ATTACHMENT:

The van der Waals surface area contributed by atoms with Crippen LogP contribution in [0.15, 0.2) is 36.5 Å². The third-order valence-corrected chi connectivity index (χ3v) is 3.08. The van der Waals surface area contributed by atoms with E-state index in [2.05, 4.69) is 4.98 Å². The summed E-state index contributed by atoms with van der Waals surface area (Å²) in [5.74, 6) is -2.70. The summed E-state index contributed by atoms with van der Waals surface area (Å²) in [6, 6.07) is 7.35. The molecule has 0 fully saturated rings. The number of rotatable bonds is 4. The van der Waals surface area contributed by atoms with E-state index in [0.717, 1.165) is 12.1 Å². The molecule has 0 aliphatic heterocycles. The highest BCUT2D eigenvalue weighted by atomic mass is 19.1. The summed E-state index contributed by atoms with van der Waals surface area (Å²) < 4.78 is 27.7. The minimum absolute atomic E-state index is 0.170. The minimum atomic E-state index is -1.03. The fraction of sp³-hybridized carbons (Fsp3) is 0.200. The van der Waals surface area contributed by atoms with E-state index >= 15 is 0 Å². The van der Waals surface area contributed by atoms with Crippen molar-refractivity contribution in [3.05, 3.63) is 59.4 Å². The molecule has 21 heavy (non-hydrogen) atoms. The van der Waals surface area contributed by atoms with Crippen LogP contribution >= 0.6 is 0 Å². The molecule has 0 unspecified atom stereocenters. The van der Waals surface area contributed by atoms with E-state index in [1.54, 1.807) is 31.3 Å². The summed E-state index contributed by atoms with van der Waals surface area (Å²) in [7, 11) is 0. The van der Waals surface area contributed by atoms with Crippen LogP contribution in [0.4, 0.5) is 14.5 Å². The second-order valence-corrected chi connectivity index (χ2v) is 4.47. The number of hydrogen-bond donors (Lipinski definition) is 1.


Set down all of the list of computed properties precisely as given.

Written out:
The van der Waals surface area contributed by atoms with Crippen LogP contribution in [0.15, 0.2) is 36.5 Å². The third-order valence-corrected chi connectivity index (χ3v) is 3.08. The van der Waals surface area contributed by atoms with E-state index in [2.05, 4.69) is 4.98 Å². The summed E-state index contributed by atoms with van der Waals surface area (Å²) in [5.74, 6) is -2.70. The summed E-state index contributed by atoms with van der Waals surface area (Å²) in [6, 6.07) is 7.35. The molecule has 0 fully saturated rings. The number of rotatable bonds is 4. The van der Waals surface area contributed by atoms with E-state index in [0.717, 1.165) is 12.1 Å². The molecule has 0 aliphatic heterocycles. The highest BCUT2D eigenvalue weighted by atomic mass is 19.1. The summed E-state index contributed by atoms with van der Waals surface area (Å²) < 4.78 is 27.7. The minimum absolute atomic E-state index is 0.170. The minimum atomic E-state index is -1.03. The fraction of sp³-hybridized carbons (Fsp3) is 0.200. The van der Waals surface area contributed by atoms with E-state index >= 15 is 0 Å². The van der Waals surface area contributed by atoms with Crippen molar-refractivity contribution in [3.05, 3.63) is 59.4 Å². The molecule has 21 heavy (non-hydrogen) atoms. The van der Waals surface area contributed by atoms with Crippen LogP contribution >= 0.6 is 0 Å². The molecule has 0 unspecified atom stereocenters. The van der Waals surface area contributed by atoms with E-state index in [1.54, 1.807) is 31.3 Å². The summed E-state index contributed by atoms with van der Waals surface area (Å²) in [7, 11) is 0. The van der Waals surface area contributed by atoms with Crippen LogP contribution in [0.4, 0.5) is 14.5 Å². The second-order valence-corrected chi connectivity index (χ2v) is 4.47. The number of hydrogen-bond donors (Lipinski definition) is 1.